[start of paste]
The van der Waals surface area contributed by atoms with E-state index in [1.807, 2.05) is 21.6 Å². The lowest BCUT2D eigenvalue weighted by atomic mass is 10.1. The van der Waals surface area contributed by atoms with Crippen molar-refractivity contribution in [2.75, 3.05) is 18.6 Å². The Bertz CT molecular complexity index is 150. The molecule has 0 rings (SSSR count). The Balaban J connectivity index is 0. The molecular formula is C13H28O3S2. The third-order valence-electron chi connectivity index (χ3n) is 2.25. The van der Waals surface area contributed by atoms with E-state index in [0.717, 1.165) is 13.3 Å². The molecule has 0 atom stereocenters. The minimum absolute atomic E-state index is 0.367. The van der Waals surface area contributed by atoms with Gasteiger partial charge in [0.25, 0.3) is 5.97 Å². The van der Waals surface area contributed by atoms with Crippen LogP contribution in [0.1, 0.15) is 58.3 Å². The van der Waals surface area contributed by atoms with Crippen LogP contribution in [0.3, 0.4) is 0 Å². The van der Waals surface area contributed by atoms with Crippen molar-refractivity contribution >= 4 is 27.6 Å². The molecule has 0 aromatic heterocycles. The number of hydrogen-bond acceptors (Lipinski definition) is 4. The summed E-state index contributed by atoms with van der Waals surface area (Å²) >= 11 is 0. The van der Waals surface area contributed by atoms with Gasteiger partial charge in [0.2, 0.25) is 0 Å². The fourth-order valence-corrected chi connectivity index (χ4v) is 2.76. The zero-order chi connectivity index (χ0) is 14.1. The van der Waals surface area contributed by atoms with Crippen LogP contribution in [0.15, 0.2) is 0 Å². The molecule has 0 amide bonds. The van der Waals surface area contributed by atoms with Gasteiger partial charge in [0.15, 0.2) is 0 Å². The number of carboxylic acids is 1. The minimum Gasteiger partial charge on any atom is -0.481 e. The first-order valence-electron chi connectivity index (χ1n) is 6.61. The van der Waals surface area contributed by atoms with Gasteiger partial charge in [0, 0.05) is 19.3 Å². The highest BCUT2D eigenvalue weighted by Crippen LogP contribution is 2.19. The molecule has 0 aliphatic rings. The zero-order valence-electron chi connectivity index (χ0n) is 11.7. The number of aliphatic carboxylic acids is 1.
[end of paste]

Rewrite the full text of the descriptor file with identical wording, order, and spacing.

The van der Waals surface area contributed by atoms with E-state index in [1.807, 2.05) is 21.6 Å². The lowest BCUT2D eigenvalue weighted by atomic mass is 10.1. The van der Waals surface area contributed by atoms with Crippen molar-refractivity contribution in [2.75, 3.05) is 18.6 Å². The Bertz CT molecular complexity index is 150. The molecule has 0 rings (SSSR count). The Balaban J connectivity index is 0. The molecular formula is C13H28O3S2. The third-order valence-electron chi connectivity index (χ3n) is 2.25. The van der Waals surface area contributed by atoms with E-state index in [0.717, 1.165) is 13.3 Å². The molecule has 0 atom stereocenters. The minimum absolute atomic E-state index is 0.367. The van der Waals surface area contributed by atoms with Gasteiger partial charge in [0.25, 0.3) is 5.97 Å². The van der Waals surface area contributed by atoms with Crippen LogP contribution in [0.1, 0.15) is 58.3 Å². The van der Waals surface area contributed by atoms with Crippen LogP contribution in [0.3, 0.4) is 0 Å². The van der Waals surface area contributed by atoms with Crippen molar-refractivity contribution >= 4 is 27.6 Å². The molecule has 0 aromatic heterocycles. The number of hydrogen-bond acceptors (Lipinski definition) is 4. The summed E-state index contributed by atoms with van der Waals surface area (Å²) >= 11 is 0. The van der Waals surface area contributed by atoms with Gasteiger partial charge in [0.2, 0.25) is 0 Å². The fourth-order valence-corrected chi connectivity index (χ4v) is 2.76. The zero-order chi connectivity index (χ0) is 14.1. The van der Waals surface area contributed by atoms with Crippen LogP contribution in [0.15, 0.2) is 0 Å². The molecule has 0 amide bonds. The van der Waals surface area contributed by atoms with Gasteiger partial charge in [0.15, 0.2) is 0 Å². The number of carboxylic acids is 1. The minimum Gasteiger partial charge on any atom is -0.481 e. The first-order valence-electron chi connectivity index (χ1n) is 6.61. The van der Waals surface area contributed by atoms with Gasteiger partial charge in [0, 0.05) is 19.3 Å². The highest BCUT2D eigenvalue weighted by Crippen LogP contribution is 2.19. The molecule has 0 aliphatic rings. The zero-order valence-electron chi connectivity index (χ0n) is 11.7. The number of aliphatic carboxylic acids is 1.